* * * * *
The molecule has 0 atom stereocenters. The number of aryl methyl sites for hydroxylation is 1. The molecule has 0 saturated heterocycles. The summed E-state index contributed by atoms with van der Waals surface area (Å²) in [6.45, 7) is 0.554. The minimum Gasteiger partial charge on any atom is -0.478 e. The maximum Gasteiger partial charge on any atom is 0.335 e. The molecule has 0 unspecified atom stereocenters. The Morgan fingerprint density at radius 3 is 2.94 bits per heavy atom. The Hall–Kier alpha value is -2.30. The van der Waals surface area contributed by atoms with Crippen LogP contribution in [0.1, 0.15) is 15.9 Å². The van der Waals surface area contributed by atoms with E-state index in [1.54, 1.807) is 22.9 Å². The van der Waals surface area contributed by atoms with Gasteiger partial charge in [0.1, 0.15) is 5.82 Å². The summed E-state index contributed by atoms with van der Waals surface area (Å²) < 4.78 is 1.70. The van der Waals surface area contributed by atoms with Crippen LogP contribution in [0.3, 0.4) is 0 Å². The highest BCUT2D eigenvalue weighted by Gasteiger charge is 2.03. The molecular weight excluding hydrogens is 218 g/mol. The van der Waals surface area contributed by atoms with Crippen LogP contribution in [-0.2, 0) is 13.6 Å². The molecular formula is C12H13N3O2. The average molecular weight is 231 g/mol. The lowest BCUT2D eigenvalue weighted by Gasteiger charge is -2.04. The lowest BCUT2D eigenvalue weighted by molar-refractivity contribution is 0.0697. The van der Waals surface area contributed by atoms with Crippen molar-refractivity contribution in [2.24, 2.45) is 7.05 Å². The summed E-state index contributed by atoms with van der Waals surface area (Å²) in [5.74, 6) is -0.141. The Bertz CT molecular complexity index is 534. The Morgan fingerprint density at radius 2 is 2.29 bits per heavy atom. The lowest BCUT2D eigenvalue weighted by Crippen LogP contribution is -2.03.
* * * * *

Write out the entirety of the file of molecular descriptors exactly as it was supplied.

The molecule has 0 atom stereocenters. The number of aryl methyl sites for hydroxylation is 1. The molecule has 0 saturated heterocycles. The summed E-state index contributed by atoms with van der Waals surface area (Å²) in [6.45, 7) is 0.554. The minimum Gasteiger partial charge on any atom is -0.478 e. The maximum Gasteiger partial charge on any atom is 0.335 e. The molecule has 0 unspecified atom stereocenters. The Morgan fingerprint density at radius 3 is 2.94 bits per heavy atom. The Hall–Kier alpha value is -2.30. The van der Waals surface area contributed by atoms with Crippen LogP contribution in [0.1, 0.15) is 15.9 Å². The van der Waals surface area contributed by atoms with E-state index in [1.54, 1.807) is 22.9 Å². The van der Waals surface area contributed by atoms with Gasteiger partial charge in [0.1, 0.15) is 5.82 Å². The summed E-state index contributed by atoms with van der Waals surface area (Å²) < 4.78 is 1.70. The van der Waals surface area contributed by atoms with Crippen LogP contribution in [0.3, 0.4) is 0 Å². The highest BCUT2D eigenvalue weighted by Gasteiger charge is 2.03. The molecular weight excluding hydrogens is 218 g/mol. The van der Waals surface area contributed by atoms with Crippen LogP contribution in [-0.2, 0) is 13.6 Å². The molecular formula is C12H13N3O2. The average molecular weight is 231 g/mol. The lowest BCUT2D eigenvalue weighted by Gasteiger charge is -2.04. The lowest BCUT2D eigenvalue weighted by molar-refractivity contribution is 0.0697. The van der Waals surface area contributed by atoms with Crippen molar-refractivity contribution in [2.24, 2.45) is 7.05 Å². The summed E-state index contributed by atoms with van der Waals surface area (Å²) in [5.74, 6) is -0.141. The Bertz CT molecular complexity index is 534. The Morgan fingerprint density at radius 2 is 2.29 bits per heavy atom. The lowest BCUT2D eigenvalue weighted by Crippen LogP contribution is -2.03.